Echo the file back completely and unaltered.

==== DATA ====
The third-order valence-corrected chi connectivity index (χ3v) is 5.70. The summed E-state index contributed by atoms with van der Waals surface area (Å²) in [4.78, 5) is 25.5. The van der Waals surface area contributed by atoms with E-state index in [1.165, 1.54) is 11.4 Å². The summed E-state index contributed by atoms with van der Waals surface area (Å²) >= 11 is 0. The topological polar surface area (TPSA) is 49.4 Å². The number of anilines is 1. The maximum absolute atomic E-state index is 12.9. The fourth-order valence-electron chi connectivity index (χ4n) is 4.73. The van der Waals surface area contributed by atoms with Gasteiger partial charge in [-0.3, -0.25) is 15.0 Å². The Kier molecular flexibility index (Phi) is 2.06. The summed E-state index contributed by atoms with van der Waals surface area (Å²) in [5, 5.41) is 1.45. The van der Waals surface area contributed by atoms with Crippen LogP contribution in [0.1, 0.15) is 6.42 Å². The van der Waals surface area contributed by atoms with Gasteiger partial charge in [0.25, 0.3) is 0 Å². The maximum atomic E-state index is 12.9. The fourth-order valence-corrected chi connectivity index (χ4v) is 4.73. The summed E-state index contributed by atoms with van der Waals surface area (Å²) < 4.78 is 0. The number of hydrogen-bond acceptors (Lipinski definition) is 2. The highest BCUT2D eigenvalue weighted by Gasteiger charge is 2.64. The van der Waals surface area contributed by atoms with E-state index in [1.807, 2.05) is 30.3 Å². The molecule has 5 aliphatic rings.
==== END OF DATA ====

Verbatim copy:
The third-order valence-corrected chi connectivity index (χ3v) is 5.70. The summed E-state index contributed by atoms with van der Waals surface area (Å²) in [4.78, 5) is 25.5. The van der Waals surface area contributed by atoms with E-state index in [1.165, 1.54) is 11.4 Å². The summed E-state index contributed by atoms with van der Waals surface area (Å²) >= 11 is 0. The topological polar surface area (TPSA) is 49.4 Å². The number of anilines is 1. The maximum absolute atomic E-state index is 12.9. The fourth-order valence-electron chi connectivity index (χ4n) is 4.73. The van der Waals surface area contributed by atoms with Gasteiger partial charge in [-0.3, -0.25) is 15.0 Å². The Kier molecular flexibility index (Phi) is 2.06. The summed E-state index contributed by atoms with van der Waals surface area (Å²) in [5, 5.41) is 1.45. The van der Waals surface area contributed by atoms with Crippen LogP contribution in [0.1, 0.15) is 6.42 Å². The van der Waals surface area contributed by atoms with Gasteiger partial charge in [0.25, 0.3) is 0 Å². The maximum atomic E-state index is 12.9. The fourth-order valence-corrected chi connectivity index (χ4v) is 4.73. The summed E-state index contributed by atoms with van der Waals surface area (Å²) < 4.78 is 0. The number of hydrogen-bond acceptors (Lipinski definition) is 2. The highest BCUT2D eigenvalue weighted by Gasteiger charge is 2.64. The van der Waals surface area contributed by atoms with E-state index in [1.807, 2.05) is 30.3 Å². The molecule has 5 aliphatic rings.